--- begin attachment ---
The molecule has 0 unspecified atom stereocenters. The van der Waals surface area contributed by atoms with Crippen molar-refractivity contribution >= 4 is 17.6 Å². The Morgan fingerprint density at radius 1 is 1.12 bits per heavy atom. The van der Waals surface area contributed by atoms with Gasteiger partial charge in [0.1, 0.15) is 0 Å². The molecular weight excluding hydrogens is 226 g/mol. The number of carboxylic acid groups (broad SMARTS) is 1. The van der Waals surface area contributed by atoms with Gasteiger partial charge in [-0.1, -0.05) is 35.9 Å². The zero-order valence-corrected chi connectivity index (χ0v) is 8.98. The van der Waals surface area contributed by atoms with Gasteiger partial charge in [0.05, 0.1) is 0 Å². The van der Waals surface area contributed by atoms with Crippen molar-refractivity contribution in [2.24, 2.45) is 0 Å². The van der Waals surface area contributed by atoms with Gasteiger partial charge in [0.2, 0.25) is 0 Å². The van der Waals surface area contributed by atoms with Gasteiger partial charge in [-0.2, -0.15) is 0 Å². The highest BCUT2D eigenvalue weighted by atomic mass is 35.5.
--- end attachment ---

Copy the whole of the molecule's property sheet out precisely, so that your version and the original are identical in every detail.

The molecule has 0 unspecified atom stereocenters. The van der Waals surface area contributed by atoms with Crippen molar-refractivity contribution >= 4 is 17.6 Å². The Morgan fingerprint density at radius 1 is 1.12 bits per heavy atom. The van der Waals surface area contributed by atoms with Gasteiger partial charge in [0.1, 0.15) is 0 Å². The molecular weight excluding hydrogens is 226 g/mol. The number of carboxylic acid groups (broad SMARTS) is 1. The van der Waals surface area contributed by atoms with Gasteiger partial charge in [-0.1, -0.05) is 35.9 Å². The zero-order valence-corrected chi connectivity index (χ0v) is 8.98. The van der Waals surface area contributed by atoms with Gasteiger partial charge in [0.05, 0.1) is 0 Å². The van der Waals surface area contributed by atoms with Crippen molar-refractivity contribution in [2.24, 2.45) is 0 Å². The van der Waals surface area contributed by atoms with Gasteiger partial charge in [0.2, 0.25) is 0 Å². The van der Waals surface area contributed by atoms with Gasteiger partial charge in [-0.2, -0.15) is 0 Å². The highest BCUT2D eigenvalue weighted by atomic mass is 35.5.